By CAROLYN DRYER
The weather was just one factor in the selection of Luke Air Force Base by the Department of Defense as a training center for the fifth-generation fighter jet, the F-35 Lightning II. The Department of Defense released its Record of Decision and Wednesday afternoon, Air Force Secretary Michael Donley announced Luke had been chosen. The base will receive 72 aircraft for a total of three fighter squadrons. Luke AFB met with the media at a last-minute press conference Wednesday.
Col. Robert Webb, Vice Commander, 56th Fighter Wing, and Rusty Mitchell, Director of Community Initiatives at Luke, stood together to spread the news and answer questions from more than a dozen reporters at the wing headquarters. Webb praised the F-35’s capabilities to those who questioned its safety. He said it would replace the F16s and A10s now being flown by the military. In addition to U.S. pilots, Webb said there would be seven F-35A partners on site.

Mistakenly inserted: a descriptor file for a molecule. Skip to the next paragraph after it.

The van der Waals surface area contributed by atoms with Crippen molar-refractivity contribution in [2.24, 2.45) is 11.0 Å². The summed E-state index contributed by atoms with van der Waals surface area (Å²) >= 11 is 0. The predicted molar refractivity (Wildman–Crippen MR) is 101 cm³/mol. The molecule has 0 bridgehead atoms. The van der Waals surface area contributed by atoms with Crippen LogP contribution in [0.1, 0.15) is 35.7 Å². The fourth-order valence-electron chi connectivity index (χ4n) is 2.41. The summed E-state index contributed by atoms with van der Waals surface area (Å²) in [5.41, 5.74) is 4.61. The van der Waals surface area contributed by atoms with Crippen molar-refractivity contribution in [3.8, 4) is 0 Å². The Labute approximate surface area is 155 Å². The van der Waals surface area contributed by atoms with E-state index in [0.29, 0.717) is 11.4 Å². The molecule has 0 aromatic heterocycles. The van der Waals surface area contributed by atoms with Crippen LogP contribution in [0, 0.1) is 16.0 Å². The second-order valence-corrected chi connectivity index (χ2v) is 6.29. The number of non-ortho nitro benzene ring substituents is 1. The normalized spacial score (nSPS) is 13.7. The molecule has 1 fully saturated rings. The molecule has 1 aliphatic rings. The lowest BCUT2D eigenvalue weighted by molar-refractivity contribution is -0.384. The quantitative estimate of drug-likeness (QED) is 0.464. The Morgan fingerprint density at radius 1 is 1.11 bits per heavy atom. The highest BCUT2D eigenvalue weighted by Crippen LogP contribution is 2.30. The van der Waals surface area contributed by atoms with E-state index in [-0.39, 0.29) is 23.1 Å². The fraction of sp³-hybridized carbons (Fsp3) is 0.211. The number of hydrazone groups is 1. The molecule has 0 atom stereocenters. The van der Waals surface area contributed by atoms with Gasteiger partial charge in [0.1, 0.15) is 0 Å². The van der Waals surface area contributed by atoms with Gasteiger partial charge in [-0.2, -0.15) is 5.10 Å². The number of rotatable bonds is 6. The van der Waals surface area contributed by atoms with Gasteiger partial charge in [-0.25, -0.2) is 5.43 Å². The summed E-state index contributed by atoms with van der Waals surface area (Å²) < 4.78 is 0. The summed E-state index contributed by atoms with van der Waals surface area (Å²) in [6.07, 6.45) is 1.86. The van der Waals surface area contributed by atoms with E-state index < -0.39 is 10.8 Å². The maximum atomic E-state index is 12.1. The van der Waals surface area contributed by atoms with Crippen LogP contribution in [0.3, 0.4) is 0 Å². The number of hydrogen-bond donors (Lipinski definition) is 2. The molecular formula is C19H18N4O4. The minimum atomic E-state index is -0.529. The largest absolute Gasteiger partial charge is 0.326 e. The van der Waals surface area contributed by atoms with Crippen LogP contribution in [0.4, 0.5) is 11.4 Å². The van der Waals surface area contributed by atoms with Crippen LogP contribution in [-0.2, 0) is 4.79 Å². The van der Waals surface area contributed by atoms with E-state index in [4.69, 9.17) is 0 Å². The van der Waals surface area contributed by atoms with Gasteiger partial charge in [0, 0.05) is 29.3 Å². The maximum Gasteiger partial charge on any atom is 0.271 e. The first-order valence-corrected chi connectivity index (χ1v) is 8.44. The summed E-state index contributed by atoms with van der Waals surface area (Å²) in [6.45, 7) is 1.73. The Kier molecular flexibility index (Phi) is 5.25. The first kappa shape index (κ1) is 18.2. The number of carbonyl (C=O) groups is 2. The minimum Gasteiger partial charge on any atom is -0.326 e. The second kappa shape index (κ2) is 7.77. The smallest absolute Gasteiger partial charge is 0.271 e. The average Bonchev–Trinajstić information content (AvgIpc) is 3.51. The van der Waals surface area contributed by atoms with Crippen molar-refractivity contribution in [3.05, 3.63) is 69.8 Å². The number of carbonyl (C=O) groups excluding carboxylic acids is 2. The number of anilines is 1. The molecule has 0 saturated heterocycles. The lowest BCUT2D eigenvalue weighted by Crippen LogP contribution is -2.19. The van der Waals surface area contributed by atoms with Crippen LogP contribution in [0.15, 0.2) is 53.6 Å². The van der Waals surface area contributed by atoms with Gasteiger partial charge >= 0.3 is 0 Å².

As for local economic development that will occur with the training center at Luke, the base is receiving $110 million with a target of October for construction projects to begin. Webb said local contractors and subcontractors will be called upon to provide labor. Up to 3,000 people are expected to be utilized in that construction. Aircraft is expected to begin arriving between late 2013 and mid-2014.
Luke had its competitors in the training center selection process, and Webb said the Air Force “was very diligent, transparent, and open” in its procedure to choose a site. But after all was said and done, it was Luke’s facility and capability to expand, the ramp capacity, range access to Barry Goldwater Range, and weather, as well as capacity for future growth. Worth mentioning as a major factor in the selection of Luke was community support.
“We’re the envy of the Air Force when it comes to community support,” Mitchell said. “While there has been development that’s grown out toward Luke, the community has made every effort to ensure that the growth has been compatible with our mission. We cannot thank our West Valley neighbors enough for letting us be part of the community, not just in the community.”